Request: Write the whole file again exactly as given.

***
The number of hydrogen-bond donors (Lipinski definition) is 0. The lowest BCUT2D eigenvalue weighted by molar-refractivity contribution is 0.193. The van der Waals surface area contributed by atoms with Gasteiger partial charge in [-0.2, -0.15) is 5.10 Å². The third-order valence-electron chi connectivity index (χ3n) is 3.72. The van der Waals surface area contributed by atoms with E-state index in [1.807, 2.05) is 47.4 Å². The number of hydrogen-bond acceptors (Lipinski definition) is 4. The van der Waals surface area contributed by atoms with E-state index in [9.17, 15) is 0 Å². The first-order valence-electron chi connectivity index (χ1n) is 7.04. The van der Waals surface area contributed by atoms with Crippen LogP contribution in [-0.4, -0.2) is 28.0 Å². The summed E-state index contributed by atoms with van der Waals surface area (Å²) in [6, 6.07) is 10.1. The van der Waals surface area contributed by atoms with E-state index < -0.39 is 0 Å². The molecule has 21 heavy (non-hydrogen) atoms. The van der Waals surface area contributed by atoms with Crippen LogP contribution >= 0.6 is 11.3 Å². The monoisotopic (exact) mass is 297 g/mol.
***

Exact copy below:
The number of hydrogen-bond donors (Lipinski definition) is 0. The lowest BCUT2D eigenvalue weighted by molar-refractivity contribution is 0.193. The van der Waals surface area contributed by atoms with Gasteiger partial charge in [-0.2, -0.15) is 5.10 Å². The third-order valence-electron chi connectivity index (χ3n) is 3.72. The van der Waals surface area contributed by atoms with E-state index in [1.807, 2.05) is 47.4 Å². The number of hydrogen-bond acceptors (Lipinski definition) is 4. The van der Waals surface area contributed by atoms with E-state index in [9.17, 15) is 0 Å². The first-order valence-electron chi connectivity index (χ1n) is 7.04. The van der Waals surface area contributed by atoms with Crippen LogP contribution in [-0.4, -0.2) is 28.0 Å². The summed E-state index contributed by atoms with van der Waals surface area (Å²) in [6, 6.07) is 10.1. The van der Waals surface area contributed by atoms with E-state index < -0.39 is 0 Å². The molecule has 21 heavy (non-hydrogen) atoms. The van der Waals surface area contributed by atoms with Crippen LogP contribution >= 0.6 is 11.3 Å². The monoisotopic (exact) mass is 297 g/mol.